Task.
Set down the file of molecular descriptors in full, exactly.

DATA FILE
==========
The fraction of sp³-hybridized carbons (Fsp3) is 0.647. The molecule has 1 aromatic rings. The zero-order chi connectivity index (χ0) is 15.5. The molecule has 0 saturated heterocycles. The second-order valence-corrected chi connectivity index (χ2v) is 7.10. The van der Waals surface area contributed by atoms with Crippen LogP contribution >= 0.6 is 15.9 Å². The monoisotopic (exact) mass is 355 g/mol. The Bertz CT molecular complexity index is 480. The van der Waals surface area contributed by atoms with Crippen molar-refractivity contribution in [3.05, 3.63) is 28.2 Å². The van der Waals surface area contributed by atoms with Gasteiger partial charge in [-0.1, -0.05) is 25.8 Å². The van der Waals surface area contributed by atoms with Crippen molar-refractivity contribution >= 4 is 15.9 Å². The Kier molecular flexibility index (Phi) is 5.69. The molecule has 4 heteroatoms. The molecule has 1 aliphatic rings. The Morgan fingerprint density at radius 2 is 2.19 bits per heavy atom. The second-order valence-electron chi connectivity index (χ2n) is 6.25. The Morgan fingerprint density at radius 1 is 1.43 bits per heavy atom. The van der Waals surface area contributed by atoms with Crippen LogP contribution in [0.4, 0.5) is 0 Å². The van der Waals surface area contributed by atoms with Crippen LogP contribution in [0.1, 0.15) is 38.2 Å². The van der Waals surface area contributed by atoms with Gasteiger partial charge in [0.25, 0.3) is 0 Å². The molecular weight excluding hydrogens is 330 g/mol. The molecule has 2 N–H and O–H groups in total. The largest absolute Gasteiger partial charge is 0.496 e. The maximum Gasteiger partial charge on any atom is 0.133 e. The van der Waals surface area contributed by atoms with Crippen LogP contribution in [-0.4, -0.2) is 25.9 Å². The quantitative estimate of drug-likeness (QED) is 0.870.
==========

The fraction of sp³-hybridized carbons (Fsp3) is 0.647. The molecule has 1 aromatic rings. The zero-order chi connectivity index (χ0) is 15.5. The molecule has 0 saturated heterocycles. The second-order valence-corrected chi connectivity index (χ2v) is 7.10. The van der Waals surface area contributed by atoms with Crippen LogP contribution >= 0.6 is 15.9 Å². The monoisotopic (exact) mass is 355 g/mol. The Bertz CT molecular complexity index is 480. The van der Waals surface area contributed by atoms with Crippen molar-refractivity contribution in [3.05, 3.63) is 28.2 Å². The van der Waals surface area contributed by atoms with Gasteiger partial charge in [-0.1, -0.05) is 25.8 Å². The van der Waals surface area contributed by atoms with Crippen molar-refractivity contribution >= 4 is 15.9 Å². The Kier molecular flexibility index (Phi) is 5.69. The molecule has 4 heteroatoms. The molecule has 1 aliphatic rings. The Morgan fingerprint density at radius 2 is 2.19 bits per heavy atom. The second-order valence-electron chi connectivity index (χ2n) is 6.25. The Morgan fingerprint density at radius 1 is 1.43 bits per heavy atom. The van der Waals surface area contributed by atoms with Crippen LogP contribution in [0.4, 0.5) is 0 Å². The van der Waals surface area contributed by atoms with Crippen LogP contribution in [0.1, 0.15) is 38.2 Å². The van der Waals surface area contributed by atoms with Gasteiger partial charge in [0.25, 0.3) is 0 Å². The molecular weight excluding hydrogens is 330 g/mol. The molecule has 2 N–H and O–H groups in total. The largest absolute Gasteiger partial charge is 0.496 e. The maximum Gasteiger partial charge on any atom is 0.133 e. The van der Waals surface area contributed by atoms with Crippen LogP contribution in [-0.4, -0.2) is 25.9 Å². The quantitative estimate of drug-likeness (QED) is 0.870.